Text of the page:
While in primary school I had a teacher who ran us around the playground, weaving stories that somehow tied in with tree-houses, swing sets and monkey bars. In high school I learned to calculate distance using the speed of light, to imagine imaginary numbers, and think critically about Dorian Gray (which was not too hard to do, let’s face it). On to my year as an exchange student in America, and I met a tiny gnome of a teacher called Mr. Ribbich – he and I argued gun laws and beat poetry and the political landscape that makes up America. Finally in psychology I found a department of mentors. In particular, throughout my PhD and now my post-doc I am (still) learning to think about understanding human behavior and thought empirically in a way that I never knew was possible.
Which brings me to the point of this post. While I have been tutoring and lecturing for a long while now, and am very comfortable with soap-box ranting about statistics and social psychology, this year has brought me my very first honours students. Having honours students (and masters and PhD students) provides a unique opportunity to teach and mentor. In large university classes you have very limited one-on-one contact with students, but as a supervisor you become an integral part of your student’s life and learning experience. All of which has led me to think about the sort of mentor and teacher I want to be to my honours students (and eventually PhD students). Below I review some famous examples of teachers – one that I refuse to be, one that I would like to be (but probably couldn’t pull it off), and finally one that I want to be.
The teacher I refuse to be:
American Mary-Kay Letourneau, at the age of 35, became pregnant to her 13 year old student. She eventually served seven years in prison, and upon release married the student. She now frequently hosts ‘Hot For Teacher’ events in Seattle. Do I even need to comment on why I refuse to be the Mary-Kay Letourneau of the psych department?
The teacher I could try and fail to be:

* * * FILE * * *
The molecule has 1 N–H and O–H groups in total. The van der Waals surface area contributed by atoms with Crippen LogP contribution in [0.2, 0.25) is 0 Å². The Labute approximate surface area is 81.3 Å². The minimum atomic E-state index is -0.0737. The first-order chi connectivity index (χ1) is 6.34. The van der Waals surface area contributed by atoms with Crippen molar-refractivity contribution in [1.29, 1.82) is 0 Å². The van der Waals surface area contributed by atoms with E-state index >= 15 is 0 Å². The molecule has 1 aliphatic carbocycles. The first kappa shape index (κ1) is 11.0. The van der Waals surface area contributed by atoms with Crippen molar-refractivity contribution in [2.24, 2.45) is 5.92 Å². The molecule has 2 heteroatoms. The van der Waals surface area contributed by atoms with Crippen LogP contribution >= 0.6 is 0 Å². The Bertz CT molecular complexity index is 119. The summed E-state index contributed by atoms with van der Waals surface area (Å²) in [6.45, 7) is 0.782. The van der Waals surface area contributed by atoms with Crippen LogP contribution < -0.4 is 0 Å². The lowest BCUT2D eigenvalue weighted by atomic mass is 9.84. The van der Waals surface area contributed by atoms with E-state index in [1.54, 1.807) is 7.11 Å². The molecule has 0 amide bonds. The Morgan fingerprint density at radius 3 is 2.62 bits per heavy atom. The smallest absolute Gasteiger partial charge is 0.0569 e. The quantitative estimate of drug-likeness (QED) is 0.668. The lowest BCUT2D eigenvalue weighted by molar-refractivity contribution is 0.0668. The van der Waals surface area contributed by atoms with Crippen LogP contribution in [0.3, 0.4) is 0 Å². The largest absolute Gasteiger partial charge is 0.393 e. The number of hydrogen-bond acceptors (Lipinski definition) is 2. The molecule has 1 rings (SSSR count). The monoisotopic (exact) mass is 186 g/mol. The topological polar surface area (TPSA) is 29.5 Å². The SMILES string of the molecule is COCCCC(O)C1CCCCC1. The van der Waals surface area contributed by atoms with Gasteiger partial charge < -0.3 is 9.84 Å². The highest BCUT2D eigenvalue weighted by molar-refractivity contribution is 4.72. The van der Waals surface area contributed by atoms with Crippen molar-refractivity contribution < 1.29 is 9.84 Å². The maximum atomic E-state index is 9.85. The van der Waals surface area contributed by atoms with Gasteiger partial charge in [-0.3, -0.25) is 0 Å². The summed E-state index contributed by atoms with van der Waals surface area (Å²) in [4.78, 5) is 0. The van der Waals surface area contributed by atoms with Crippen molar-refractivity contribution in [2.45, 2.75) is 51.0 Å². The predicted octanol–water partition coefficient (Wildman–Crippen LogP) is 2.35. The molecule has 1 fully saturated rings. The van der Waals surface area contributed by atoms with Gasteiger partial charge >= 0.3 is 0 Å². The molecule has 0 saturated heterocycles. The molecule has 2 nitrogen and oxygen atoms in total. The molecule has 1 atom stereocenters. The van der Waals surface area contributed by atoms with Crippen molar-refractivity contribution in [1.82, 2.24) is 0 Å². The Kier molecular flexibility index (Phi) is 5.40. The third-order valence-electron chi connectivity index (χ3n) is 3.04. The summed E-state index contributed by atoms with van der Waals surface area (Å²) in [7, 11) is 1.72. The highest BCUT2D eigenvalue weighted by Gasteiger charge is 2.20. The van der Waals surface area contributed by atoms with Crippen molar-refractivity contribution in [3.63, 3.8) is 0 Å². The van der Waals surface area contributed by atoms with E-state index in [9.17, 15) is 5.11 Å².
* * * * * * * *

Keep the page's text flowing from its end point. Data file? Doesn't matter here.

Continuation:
In ‘Dead Poet’s Society’ Robin Williams plays an inspirational teacher at a conservative boys’ school. He teaches the boys to appreciate poetry, stands on tables whilst doing so, and instructs them (a la Walt Whitman) to call him ‘O Captain, my Captain’. I want to be this teacher, and I want it bad – stirring students into a frenzied revolution of learning sounds like fun. Teachers who aim to emulate Robin Williams’ example, however, typically tend to fail spectacularly. They are met with rolling eyes, heaving sighs and general mockery. I do not necessarily abandon my hopes of being referred to as ‘Captain, my Captain’ someday, but will perhaps try for it when I become a little more eccentric in later life.
The teacher I want to be:
Finally, an example of the sort of mentor that I would like to be – that definitive teacher, Albus Dumbledore. Dumbledore (like all people) is flawed, but his influence on Harry is ultimately extremely positive. When Harry worries that his nature is inherently bad, Dumbledore says to him “It is choices Harry, that show what we truly are, far more than our abilities.” This quote has struck with me, perhaps more than any other uttered by Dumbledore (yes, I know he is imaginary). Dumbledore is profound, kind, and teaches Harry while allowing him to also grow and learn on his own. Yes, in conclusion I think that I am going to model my honours supervisory style on Dumbledore.
So… what sort of mentor are you going to be?